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ROHS directive and electric vehicles?

Discussion in 'Electronic Design' started by conundrum, Jul 25, 2006.

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  1. conundrum

    conundrum Guest

    Hi all.

    Seems that the EU have again shot themselves in the foot by totally
    banning NiCad batteries, as it seems that the recycling of old
    batteries into the electric vehicle (EV) market is not allowed.

    This effectively means that LiIon is the only acceptable choice, and
    given the lack of a certified pack design for automotive use means that
    they have effectively outlawed electric vehicles for the forseeable
    future.

    So the next time you fill up at the pump and see the ridiculous price
    of petrol, you can blame the idiots in Brussels :(

    -A
     
  2. Guest

    Wait until we get the RoHP, Regulation on Harmful Politicians :)
     
  3. Guest

    Wait until we get the RoHP, Regulation on Harmful Politicians :)

    Otoh, I have seen at least three solutions to that bind hydrogen to a
    metalpowder or bricks. Which will release it with a small heater.
     
  4. Eeyore

    Eeyore Guest

    I don't think anyone was using Nicad anyway. Li-ion seems to be the way since
    only it appears to be remotely capable of the energy density needed.

    Fuel cells are the alternative.

    Graham
     
  5. none

    none Guest

    maybe you havn't moticed the trends with supercaps?
    150 Farads!?!?

    dan
     
  6. Eeyore

    Eeyore Guest

    Hydrides are monumentally heaver than the hydrogen itself though.

    Graham
     
  7. What is the leakage current?
     
  8. rue_mohr

    rue_mohr Guest

    I think its quite low, they are being used as backup cells for low power
    circuits.

    hmm, I wish I could...
    ah here is my old elna catalog...
    2.5V 100F hmm its not clear, looks like 30uA

    "Panasonic's GoldCaps comprise several ranges of pc-board-mounting
    capacitors with values of 0.1 to 2F at 2.3 or 5.5V, targeting a variety
    of data-retention and -backup functions.
    The company recently added the Ultra-Power (UP-Cap) device, which it
    aims at emerging 42V automotive applications. It specifies these
    devices, which come in cylindrical-can format, at 500 to 2500F and 2.3V
    and claims a lifetime of 2000 hours at 2.3V and 60°C. Panasonic's
    automotive-device-marketing specialist Matthias Frey, describing the use
    of an array of 40 to 50 capacitors in a vehicle, anticipates that the
    technology will reach the full 75°C rating that the automotive industry
    would like to have by 2005 or 2006. Panasonic is currently building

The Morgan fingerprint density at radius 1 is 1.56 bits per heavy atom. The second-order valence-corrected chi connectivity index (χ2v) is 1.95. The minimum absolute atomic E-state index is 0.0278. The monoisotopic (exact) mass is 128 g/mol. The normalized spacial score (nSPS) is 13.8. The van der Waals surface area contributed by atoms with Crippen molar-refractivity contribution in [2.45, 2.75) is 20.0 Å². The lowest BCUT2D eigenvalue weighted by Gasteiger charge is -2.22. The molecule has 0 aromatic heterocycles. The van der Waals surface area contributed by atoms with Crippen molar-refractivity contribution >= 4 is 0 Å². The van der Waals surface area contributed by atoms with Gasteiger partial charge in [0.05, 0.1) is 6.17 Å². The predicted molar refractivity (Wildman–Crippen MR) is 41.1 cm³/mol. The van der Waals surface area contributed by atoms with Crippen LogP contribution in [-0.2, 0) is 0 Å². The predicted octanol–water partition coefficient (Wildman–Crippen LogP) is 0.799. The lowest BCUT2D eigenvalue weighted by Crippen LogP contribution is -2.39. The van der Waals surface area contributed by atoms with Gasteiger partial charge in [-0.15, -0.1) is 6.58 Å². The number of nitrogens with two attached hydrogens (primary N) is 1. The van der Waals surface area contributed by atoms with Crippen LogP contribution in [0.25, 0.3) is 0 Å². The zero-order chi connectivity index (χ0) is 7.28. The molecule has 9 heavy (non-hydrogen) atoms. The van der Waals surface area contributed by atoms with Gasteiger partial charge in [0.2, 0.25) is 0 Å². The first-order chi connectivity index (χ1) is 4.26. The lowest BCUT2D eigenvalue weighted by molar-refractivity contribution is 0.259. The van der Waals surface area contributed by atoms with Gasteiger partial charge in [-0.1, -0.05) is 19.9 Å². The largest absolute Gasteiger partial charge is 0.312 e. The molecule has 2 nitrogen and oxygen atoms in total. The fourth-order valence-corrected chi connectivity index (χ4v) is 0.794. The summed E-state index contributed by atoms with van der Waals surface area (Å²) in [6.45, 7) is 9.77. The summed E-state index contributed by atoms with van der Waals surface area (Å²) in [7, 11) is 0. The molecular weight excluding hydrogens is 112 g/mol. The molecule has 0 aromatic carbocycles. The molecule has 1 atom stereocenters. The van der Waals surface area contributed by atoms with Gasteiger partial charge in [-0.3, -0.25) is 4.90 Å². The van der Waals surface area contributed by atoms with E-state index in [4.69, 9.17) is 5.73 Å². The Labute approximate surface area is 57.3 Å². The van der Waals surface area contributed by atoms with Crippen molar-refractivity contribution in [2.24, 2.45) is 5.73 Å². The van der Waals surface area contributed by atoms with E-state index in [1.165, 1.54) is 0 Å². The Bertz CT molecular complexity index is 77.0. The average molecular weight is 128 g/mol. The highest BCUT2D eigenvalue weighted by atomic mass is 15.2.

capacitor arrays to explore automotive applications as special custom
    projects.
    "

    http://www.edn.com/index.asp?layout=article&articleid=CA268379


    see, I'm not off my rocker!
    2500F thats just crazy


    dan
     
  9. RHRRC

    RHRRC Guest

    If you actually take the bother to read the agreed text of the
    EU battery directive you will learn that it does *not* advocate
    "totally banning NiCad batteries".

    It does, however, seek to reduce the impact all battery types have on
    the environment by a number of strategies.

    In particular the use of NiCad batteries is well recognised in the
    directive for duties where their properties remain unequalled in
    performance at economical levels in the marketplace.
     
  10. RHRRC

    RHRRC Guest

    If you actually take the bother to read the agreed text of the
    EU battery directive you will learn that it does *not* advocate
    "totally banning NiCad batteries".

    It does, however, seek to reduce the impact all battery types have on
    the environment by a number of strategies.

    In particular the use of NiCad batteries is well recognised in the
    directive for duties where their properties remain unequalled in
    performance at economical levels in the marketplace.
     
  11. Eeyore

    Eeyore Guest

    In a similar manner, neither are lead acid batteries banned.

    Graham
     
  12. Mark

    Mark Guest

    I wonder about the law of unintended consequences with this ROHS stuff.
    How much extra pollution will be cuased by all the extra paper and
    work needed to support extra part numbers. How many people will be
    killed or injured by failed vehicle equipment with bad solder joints
    due to non-lead solder or due to the growth of whiskers. How much
    extra trash will be created by all the electronic gear that fails due
    to these problems. Its a classic case of letting beauracrats get in
    the way of common sense.

    Mark
     
  13. CWatters

    CWatters Guest

    NiMH cells are just about as good as NiCad these days. The model car/plane
    boys have all switched over. NiMH cells can supply quite high current.
     
  14. CWatters

    CWatters Guest

    It's very hard to build a decent EV using NiCad, NiMH or Lead cells anyway.
    Li cells are better and getting better. They just aren't available in
    quantity yet....

    http://www.lithiumtech.com/StandardCells.html
    http://www.a123systems.com/html/home.html
    http://www.valence.com
     
  15. ian field

    ian field Guest

    Europe has mad politician disease!!!
     
  16. Eeyore

    Eeyore Guest

    It's hard to disagree with that assessment for sure !

    Graham
     
  17. What country (or coalition, or whatever) doesn't?

    Thanks,
    Rich
     
  18. CWatters

    CWatters Guest

    Probably all the cadmium in the drinking water.
     
  19. ian field

    ian field Guest

    Cadmium doesn't cause mad politician disease (more likely mercury!) and Cd
    is more likely to turn up in tobacco than drinking water!
     
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